- Zhu Rongji
Zhu Rongji [jo͞o′ruŋ′jē′]1928- ; premier of China (1998-2002)
* * *born Oct. 1, 1928, Changsha, Hunan province, ChinaPremier of the State Council of China (1998–2003).In the 1950s he was denounced as a rightist, and he was purged again in the 1970s, but, once his Communist Party membership was restored, he rose rapidly. In 1988 he became mayor of Shanghai and in 1991 a deputy premier of the State Council. He was governor of the People's Bank of China (1993–95) and became director of the Institute for Economic Management at Qinghua University in 1994. He was appointed premier in 1998. In the face of the Asian economic crisis at the end of the 1990s, he worked to drastically cut back the size of the government bureaucracy. Zhu, whose economic policies were widely praised, stepped down as premier in 2003 and was replaced by Wen Jiabao.
* * *▪ 2000In April 1999 Chinese Premier Zhu Rongji made his first official visit to the U.S. Among his objectives were improving relations between the two countries and gaining support for China's 13-year effort to join the World Trade Organization (WTO). Although the trip was nearly canceled in the wake of NATO air strikes on Yugoslavia, which China firmly opposed, and allegations that Chinese spies had stolen American nuclear technology, Zhu pressed ahead and earned high marks from many observers for his performance in a decidedly anti-Chinese climate. Met at every stop along his six-city tour by crowds of demonstrators angered by China's poor record on human rights, he willingly fielded questions in an open forum and displayed a frankness and a sense of humour—actions that were a welcome departure from the aloofness of previous visiting Chinese leaders. More important, although an immediate deal for China's entry into the WTO fell through, he reportedly succeeded in gaining the confidence of a number of American business leaders, whose help could prove instrumental in persuading a skeptical U.S. Congress to approve such a deal in the future.Zhu was born on Oct. 1, 1928, in Changsha, Hunan province. He joined the Communist Party of China in 1949. Following his graduation (1951) from Tsinghua University, Beijing, with a degree in electrical engineering, he began work as a deputy division chief with the state planning commission. His career was twice interrupted by periods of exile in rural northwestern China, first from 1958 to 1962 and again in the 1970s. Eventually, however, he earned the favour of paramount leader Deng Xiaoping, and by 1988 he had been appointed deputy Communist Party secretary of Shanghai. He was appointed mayor of Shanghai later that same year and was applauded for the progress he made in improving the city's economy by opening its doors to foreign investment. In 1989 he became Shanghai's party secretary, and in 1991 Deng appointed him deputy premier. In 1993 he emerged as a leader of economic reform after putting himself in charge of the People's Bank of China and creating a program that greatly reduced the country's inflation.Zhu was named premier on March 17, 1998. Some observers speculated that he would introduce radical change and even went so far as to dub him “China's Gorbachev.” At a press conference shortly after he took office, he announced a three-year plan to reduce the government and reform the heavily indebted banking system and state-owned enterprises, as well as the housing and health care systems. By mid-1999, while it appeared that his overhaul would be less extreme than previously anticipated, he had made significant progress, which included trimming excesses and cutting the size of the government and military by nearly one million people.Sandra Langeneckart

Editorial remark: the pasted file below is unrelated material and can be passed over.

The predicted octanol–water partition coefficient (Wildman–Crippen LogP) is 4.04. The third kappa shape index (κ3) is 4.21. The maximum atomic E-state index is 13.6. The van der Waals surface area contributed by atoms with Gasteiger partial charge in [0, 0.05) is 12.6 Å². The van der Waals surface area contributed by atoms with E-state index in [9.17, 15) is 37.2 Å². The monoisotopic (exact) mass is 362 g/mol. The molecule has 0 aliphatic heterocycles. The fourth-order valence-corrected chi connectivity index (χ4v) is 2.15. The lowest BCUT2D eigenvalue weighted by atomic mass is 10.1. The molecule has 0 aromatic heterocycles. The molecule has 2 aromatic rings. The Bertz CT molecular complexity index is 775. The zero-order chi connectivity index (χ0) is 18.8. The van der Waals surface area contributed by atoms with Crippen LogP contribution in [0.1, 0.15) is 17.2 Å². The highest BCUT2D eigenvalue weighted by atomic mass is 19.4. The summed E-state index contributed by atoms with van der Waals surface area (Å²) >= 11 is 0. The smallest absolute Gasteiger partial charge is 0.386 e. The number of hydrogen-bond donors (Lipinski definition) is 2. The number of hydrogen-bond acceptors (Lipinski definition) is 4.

* * *▪ premier of ChinaWade-Giles romanization Chu Jung-chiborn October 23, 1928, Changsha, Hunan province, ChinaChinese politician who was a leading economic reformer in the Chinese Communist Party (CCP). He was premier of China from 1998 to 2003.Zhu joined the CCP in 1949. Following his graduation (1951) from Tsinghua (Qinghua) University in Beijing with a degree in electrical engineering, he began work as a deputy division chief with the state planning commission. Though twice exiled to rural northwestern China because of his criticism of Mao Zedong's economic policies, he eventually earned the favour of paramount leader Deng Xiaoping and by 1987 had been appointed deputy party secretary of Shanghai. Zhu was named mayor of Shanghai in 1988 and improved the city's economy by opening its doors to foreign investment. In 1989 he became Shanghai's party secretary, and in 1991 Deng appointed him deputy premier. He emerged as a leader of economic reform in 1993 after putting himself in charge of the People's Bank of China and creating a program that reduced the country's inflation. Noted for his pragmatism and no-nonsense approach, Zhu was named premier on March 17, 1998.As premier, Zhu embarked on a plan to reduce the size of government and reform the heavily indebted banking system and state-owned enterprises, as well as the housing and health care systems. He succeeded in cutting the size of government and the military by nearly one million people. Zhu made his first official visit to the United States in April 1999, hoping to improve bilateral relations and gain U.S. support for China's efforts to join the World Trade Organization (WTO). In 2000 the U.S. Congress voted to eliminate the annual congressional review of China's most-favoured-nation status, a move that helped China become a member of the WTO in 2001. Zhu, whose economic policies have been both praised and criticized, stepped down as premier in 2003 and was replaced by Wen Jiabao.
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